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Naming 'junk': Human non-protein coding RNA (ncRNA) gene nomenclature

Mathew W Wright* and Elspeth A Bruford

Author Affiliations

HUGO Gene Nomenclature Committee (HGNC), EMBL-EBI, Wellcome Trust Genome Campus, Cambridge, CB10 1SD, UK

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Human Genomics 2011, 5:90-98  doi:10.1186/1479-7364-5-2-90

The electronic version of this article is the complete one and can be found online at: http://www.humgenomics.com/content/5/2/90


Received:4 October 2010
Accepted:4 October 2010
Published:1 January 2011

© 2011 Henry Stewart Publications

Abstract

Previously, the majority of the human genome was thought to be 'junk' DNA with no functional purpose. Over the past decade, the field of RNA research has rapidly expanded, with a concomitant increase in the number of non-protein coding RNA (ncRNA) genes identified in this 'junk'. Many of the encoded ncRNAs have already been shown to be essential for a variety of vital functions, and this wealth of annotated human ncRNAs requires standardised naming in order to aid effective communication. The HUGO Gene Nomenclature Committee (HGNC) is the only organisation authorised to assign standardised nomenclature to human genes. Of the 30,000 approved gene symbols currently listed in the HGNC database (http://www.genenames.org/search webcite), the majority represent protein-coding genes; however, they also include pseudogenes, phenotypic loci and some genomic features. In recent years the list has also increased to include almost 3,000 named human ncRNA genes. HGNC is actively engaging with the RNA research community in order to provide unique symbols and names for each sequence that encodes an ncRNA. Most of the classical small ncRNA genes have now been provided with a unique nomenclature, and work on naming the long (> 200 nucleotides) non-coding RNAs (lncRNAs) is ongoing.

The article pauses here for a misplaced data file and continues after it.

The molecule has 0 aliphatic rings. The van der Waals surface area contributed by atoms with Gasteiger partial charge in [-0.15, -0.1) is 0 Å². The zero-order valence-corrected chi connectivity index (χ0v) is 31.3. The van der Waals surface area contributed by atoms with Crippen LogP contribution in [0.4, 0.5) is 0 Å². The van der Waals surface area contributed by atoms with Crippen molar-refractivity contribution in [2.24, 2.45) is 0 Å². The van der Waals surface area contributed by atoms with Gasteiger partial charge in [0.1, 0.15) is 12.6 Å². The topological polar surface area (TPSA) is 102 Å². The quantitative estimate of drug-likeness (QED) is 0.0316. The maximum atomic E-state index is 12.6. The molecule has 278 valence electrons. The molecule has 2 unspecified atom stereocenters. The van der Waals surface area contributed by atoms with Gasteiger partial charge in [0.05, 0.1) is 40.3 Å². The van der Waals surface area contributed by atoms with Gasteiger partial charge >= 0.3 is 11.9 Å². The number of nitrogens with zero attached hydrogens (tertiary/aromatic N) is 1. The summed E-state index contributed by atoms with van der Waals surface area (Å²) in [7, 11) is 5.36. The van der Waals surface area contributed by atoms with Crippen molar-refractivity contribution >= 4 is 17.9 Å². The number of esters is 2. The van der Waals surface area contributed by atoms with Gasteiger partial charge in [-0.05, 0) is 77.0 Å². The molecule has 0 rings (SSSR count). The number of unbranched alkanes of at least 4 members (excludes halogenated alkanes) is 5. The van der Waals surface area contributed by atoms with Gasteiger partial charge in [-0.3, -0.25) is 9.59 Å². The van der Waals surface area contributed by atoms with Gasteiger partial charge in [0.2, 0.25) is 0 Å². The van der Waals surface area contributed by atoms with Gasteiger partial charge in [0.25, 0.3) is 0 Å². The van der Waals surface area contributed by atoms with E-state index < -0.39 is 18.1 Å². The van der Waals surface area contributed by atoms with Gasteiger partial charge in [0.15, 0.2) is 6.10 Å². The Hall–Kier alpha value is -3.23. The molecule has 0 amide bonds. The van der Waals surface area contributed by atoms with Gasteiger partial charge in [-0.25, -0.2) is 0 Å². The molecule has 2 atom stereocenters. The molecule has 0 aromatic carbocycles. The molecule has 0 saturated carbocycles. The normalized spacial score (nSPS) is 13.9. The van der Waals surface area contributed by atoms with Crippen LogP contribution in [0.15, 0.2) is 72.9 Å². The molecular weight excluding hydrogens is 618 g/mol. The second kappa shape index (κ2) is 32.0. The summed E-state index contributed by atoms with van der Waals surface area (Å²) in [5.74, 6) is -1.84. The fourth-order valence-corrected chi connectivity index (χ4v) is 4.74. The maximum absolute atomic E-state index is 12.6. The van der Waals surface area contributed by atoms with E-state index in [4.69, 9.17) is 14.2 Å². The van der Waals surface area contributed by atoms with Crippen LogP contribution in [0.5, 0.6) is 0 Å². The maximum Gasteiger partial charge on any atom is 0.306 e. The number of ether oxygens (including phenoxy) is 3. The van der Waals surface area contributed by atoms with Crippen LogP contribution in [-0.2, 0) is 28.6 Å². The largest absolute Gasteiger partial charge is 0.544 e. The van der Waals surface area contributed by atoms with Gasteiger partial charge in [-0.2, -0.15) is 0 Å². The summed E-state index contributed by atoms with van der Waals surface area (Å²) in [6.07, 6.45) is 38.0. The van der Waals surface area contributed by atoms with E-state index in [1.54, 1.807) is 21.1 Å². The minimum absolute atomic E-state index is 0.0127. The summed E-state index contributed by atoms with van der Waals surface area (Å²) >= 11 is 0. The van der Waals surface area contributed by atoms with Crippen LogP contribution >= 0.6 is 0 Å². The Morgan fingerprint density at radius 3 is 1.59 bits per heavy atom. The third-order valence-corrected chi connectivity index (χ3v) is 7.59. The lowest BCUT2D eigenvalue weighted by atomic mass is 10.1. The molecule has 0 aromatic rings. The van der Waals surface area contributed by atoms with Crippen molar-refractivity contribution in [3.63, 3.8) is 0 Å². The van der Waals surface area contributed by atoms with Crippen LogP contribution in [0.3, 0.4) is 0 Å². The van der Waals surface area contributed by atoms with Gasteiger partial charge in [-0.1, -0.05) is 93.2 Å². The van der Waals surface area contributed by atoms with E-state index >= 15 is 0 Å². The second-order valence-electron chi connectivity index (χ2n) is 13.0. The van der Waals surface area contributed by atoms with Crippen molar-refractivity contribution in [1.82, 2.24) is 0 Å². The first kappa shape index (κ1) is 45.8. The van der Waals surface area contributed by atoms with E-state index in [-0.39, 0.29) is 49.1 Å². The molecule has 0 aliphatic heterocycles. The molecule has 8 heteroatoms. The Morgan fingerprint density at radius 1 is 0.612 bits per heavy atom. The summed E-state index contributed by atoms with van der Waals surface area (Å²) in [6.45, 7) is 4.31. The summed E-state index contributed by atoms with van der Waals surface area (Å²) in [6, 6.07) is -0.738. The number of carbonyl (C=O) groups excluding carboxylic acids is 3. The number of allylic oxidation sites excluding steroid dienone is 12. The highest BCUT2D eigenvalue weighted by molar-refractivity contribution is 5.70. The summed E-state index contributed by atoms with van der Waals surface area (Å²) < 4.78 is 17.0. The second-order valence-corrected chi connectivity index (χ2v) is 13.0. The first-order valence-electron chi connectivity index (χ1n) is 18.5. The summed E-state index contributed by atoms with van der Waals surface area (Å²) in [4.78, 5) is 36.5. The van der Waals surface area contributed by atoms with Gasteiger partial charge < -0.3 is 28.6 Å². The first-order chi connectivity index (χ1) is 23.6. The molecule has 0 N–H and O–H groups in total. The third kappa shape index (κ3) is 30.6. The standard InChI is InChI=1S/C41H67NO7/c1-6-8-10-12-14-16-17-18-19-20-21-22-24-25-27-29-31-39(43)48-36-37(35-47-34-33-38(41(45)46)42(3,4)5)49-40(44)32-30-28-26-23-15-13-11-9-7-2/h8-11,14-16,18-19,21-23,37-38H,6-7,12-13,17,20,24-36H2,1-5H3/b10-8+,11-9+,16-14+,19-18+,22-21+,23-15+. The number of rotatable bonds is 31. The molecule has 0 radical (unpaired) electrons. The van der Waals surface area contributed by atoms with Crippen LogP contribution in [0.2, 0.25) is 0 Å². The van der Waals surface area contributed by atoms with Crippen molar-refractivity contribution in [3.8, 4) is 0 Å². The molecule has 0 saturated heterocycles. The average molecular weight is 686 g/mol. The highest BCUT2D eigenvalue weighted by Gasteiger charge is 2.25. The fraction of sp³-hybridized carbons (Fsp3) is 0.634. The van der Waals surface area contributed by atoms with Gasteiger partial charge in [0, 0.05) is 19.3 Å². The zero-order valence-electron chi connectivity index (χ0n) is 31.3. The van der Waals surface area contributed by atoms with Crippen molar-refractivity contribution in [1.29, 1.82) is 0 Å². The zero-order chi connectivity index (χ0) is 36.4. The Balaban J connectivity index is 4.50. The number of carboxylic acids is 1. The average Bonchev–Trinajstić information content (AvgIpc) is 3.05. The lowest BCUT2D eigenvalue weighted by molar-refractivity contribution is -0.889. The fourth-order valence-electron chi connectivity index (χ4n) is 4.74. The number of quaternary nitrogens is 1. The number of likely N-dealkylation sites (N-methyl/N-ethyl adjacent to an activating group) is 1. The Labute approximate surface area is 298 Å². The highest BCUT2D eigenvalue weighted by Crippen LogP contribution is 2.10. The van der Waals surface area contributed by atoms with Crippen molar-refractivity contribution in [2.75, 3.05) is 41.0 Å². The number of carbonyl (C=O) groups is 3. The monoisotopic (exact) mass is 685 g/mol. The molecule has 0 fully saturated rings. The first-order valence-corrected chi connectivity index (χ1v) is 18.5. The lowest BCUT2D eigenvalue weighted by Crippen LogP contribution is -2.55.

Keywords:
ncRNA; RNA; nomenclature; non-protein coding

Introduction